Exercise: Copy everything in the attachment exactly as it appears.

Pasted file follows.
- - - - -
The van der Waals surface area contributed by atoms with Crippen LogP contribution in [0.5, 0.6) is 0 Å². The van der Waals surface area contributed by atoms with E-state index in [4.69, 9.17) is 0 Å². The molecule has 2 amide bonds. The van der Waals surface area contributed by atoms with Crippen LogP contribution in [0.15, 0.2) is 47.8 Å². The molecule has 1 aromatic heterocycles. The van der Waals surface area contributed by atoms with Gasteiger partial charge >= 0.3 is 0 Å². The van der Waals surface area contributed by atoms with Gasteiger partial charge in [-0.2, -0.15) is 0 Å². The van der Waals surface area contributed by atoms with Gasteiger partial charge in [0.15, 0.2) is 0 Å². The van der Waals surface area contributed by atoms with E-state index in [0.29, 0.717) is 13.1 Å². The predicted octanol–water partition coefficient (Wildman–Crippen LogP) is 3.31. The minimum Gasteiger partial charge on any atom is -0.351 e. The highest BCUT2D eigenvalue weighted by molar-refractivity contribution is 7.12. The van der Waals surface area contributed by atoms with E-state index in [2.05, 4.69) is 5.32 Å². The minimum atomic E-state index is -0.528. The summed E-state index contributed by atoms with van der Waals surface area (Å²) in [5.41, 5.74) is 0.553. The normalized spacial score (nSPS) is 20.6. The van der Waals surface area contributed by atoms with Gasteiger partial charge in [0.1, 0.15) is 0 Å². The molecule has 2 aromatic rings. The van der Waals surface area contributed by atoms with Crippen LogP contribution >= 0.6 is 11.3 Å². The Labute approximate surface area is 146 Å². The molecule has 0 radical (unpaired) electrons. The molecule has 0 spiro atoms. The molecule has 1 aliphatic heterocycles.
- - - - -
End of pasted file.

The van der Waals surface area contributed by atoms with Crippen LogP contribution in [0.5, 0.6) is 0 Å². The van der Waals surface area contributed by atoms with E-state index in [4.69, 9.17) is 0 Å². The molecule has 2 amide bonds. The van der Waals surface area contributed by atoms with Crippen LogP contribution in [0.15, 0.2) is 47.8 Å². The molecule has 1 aromatic heterocycles. The van der Waals surface area contributed by atoms with Gasteiger partial charge >= 0.3 is 0 Å². The van der Waals surface area contributed by atoms with Gasteiger partial charge in [-0.2, -0.15) is 0 Å². The van der Waals surface area contributed by atoms with Gasteiger partial charge in [0.15, 0.2) is 0 Å². The van der Waals surface area contributed by atoms with E-state index in [0.29, 0.717) is 13.1 Å². The predicted octanol–water partition coefficient (Wildman–Crippen LogP) is 3.31. The minimum Gasteiger partial charge on any atom is -0.351 e. The highest BCUT2D eigenvalue weighted by molar-refractivity contribution is 7.12. The van der Waals surface area contributed by atoms with E-state index in [2.05, 4.69) is 5.32 Å². The minimum atomic E-state index is -0.528. The summed E-state index contributed by atoms with van der Waals surface area (Å²) in [5.41, 5.74) is 0.553. The normalized spacial score (nSPS) is 20.6. The van der Waals surface area contributed by atoms with Gasteiger partial charge in [0.1, 0.15) is 0 Å². The molecule has 2 aromatic rings. The van der Waals surface area contributed by atoms with Crippen LogP contribution >= 0.6 is 11.3 Å². The Labute approximate surface area is 146 Å². The molecule has 0 radical (unpaired) electrons. The molecule has 0 spiro atoms. The molecule has 1 aliphatic heterocycles.